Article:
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The Knapp–Wilson House is a site significant for its association with agriculturist and teacher Seaman A. Knapp and with U.S. Secretary of Agriculture James Wilson.

Parking is available at the Memorial Union Ramp or the East Parking Deck (aprox. 2 min walking distance).

Parking is available at the Memorial Union Ramp or the East Parking Deck (aprox. 2 min walking distance).

Nestled in the center of Iowa State University, the Farm House Museum sits as a monument to early Iowa State history and culture.  As the first building on campus as well as a National Historic Landmark, the Farm House was built in 1860 before campus was occupied by students or classrooms. The prairie landscape was bleak and desolate at the time, and those first farm tenants primed the land for agricultural experimentation. This early practice led to Iowa State Agricultural College and Model Farm opening its doors to Iowa students for free in 1869 under the provisions of the Morrill Act (or Land-grant Act) of 1862. 

Many important Iowa State figures have made the Farm House their home throughout the 150 years of use. The first president of the College, Adonijah Welch, briefly stayed at the Farm House and wrote his inaugural speech in the Northeast bedroom on the second floor.  James “Tama Jim” Wilson resided for much of the 1890s with his family at the Farm House until he was asked to join President McKinley’s cabinet as Secretary of Agriculture. Agriculture Dean Charles Curtiss, and his young family, would replace Wilson and he would become the longest resident the Farm House had and would ever see.  Students also played a prominent role in life at the Farm House – many students were hired to help with daily life or chores of Farm House matrons, assist in early farm work. In the late 1940s the Farm House was used as a practice home for young women in the Home Economics Department.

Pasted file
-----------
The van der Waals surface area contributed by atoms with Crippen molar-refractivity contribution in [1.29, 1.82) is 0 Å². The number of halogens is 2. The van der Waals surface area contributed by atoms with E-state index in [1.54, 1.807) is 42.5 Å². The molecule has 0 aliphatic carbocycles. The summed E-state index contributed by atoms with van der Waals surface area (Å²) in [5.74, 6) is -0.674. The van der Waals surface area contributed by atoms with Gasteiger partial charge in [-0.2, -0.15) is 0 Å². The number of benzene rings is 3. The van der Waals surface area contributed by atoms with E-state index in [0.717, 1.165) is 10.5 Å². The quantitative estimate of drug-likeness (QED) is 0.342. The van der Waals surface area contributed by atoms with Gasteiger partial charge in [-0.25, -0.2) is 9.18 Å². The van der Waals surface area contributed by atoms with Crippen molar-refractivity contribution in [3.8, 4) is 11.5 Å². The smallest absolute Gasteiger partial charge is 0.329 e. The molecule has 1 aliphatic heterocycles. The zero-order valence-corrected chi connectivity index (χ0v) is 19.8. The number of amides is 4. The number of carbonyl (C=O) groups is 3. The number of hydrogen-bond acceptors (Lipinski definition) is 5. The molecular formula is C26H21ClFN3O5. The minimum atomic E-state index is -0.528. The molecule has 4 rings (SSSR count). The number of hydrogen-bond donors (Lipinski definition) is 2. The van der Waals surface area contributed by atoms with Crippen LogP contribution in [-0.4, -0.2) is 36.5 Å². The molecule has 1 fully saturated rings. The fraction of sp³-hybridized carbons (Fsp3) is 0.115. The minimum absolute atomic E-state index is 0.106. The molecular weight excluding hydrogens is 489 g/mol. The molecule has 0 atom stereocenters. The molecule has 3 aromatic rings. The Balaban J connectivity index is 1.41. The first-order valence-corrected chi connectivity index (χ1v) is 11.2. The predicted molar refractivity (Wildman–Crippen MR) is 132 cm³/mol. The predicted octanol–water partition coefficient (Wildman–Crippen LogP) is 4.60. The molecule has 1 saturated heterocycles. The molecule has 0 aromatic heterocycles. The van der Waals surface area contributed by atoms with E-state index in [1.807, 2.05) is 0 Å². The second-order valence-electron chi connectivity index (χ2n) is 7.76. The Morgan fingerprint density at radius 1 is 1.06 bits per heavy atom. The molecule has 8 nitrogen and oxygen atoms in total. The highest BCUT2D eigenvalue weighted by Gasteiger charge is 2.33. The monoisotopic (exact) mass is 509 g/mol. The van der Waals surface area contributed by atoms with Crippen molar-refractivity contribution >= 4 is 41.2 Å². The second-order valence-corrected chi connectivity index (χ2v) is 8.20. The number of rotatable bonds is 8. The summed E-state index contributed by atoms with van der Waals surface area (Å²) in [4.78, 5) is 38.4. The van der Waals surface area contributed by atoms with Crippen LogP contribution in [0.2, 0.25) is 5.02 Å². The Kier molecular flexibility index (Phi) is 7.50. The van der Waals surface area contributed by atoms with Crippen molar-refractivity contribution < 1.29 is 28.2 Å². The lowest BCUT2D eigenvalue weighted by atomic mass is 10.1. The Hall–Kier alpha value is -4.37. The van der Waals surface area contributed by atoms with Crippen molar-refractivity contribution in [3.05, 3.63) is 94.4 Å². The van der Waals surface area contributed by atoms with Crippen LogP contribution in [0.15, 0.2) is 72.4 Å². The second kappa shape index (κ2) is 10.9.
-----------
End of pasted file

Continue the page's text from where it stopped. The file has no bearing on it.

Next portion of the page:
In 1976, after much time and effort was put into restoring the early beauty of the modest farm home and over 110 years after the initial construction, the Farm House became a public museum.  Now students, faculty and community members can enjoy the museum while remembering the significance that one small farm home had upon shaping a nationally recognized land-grant university.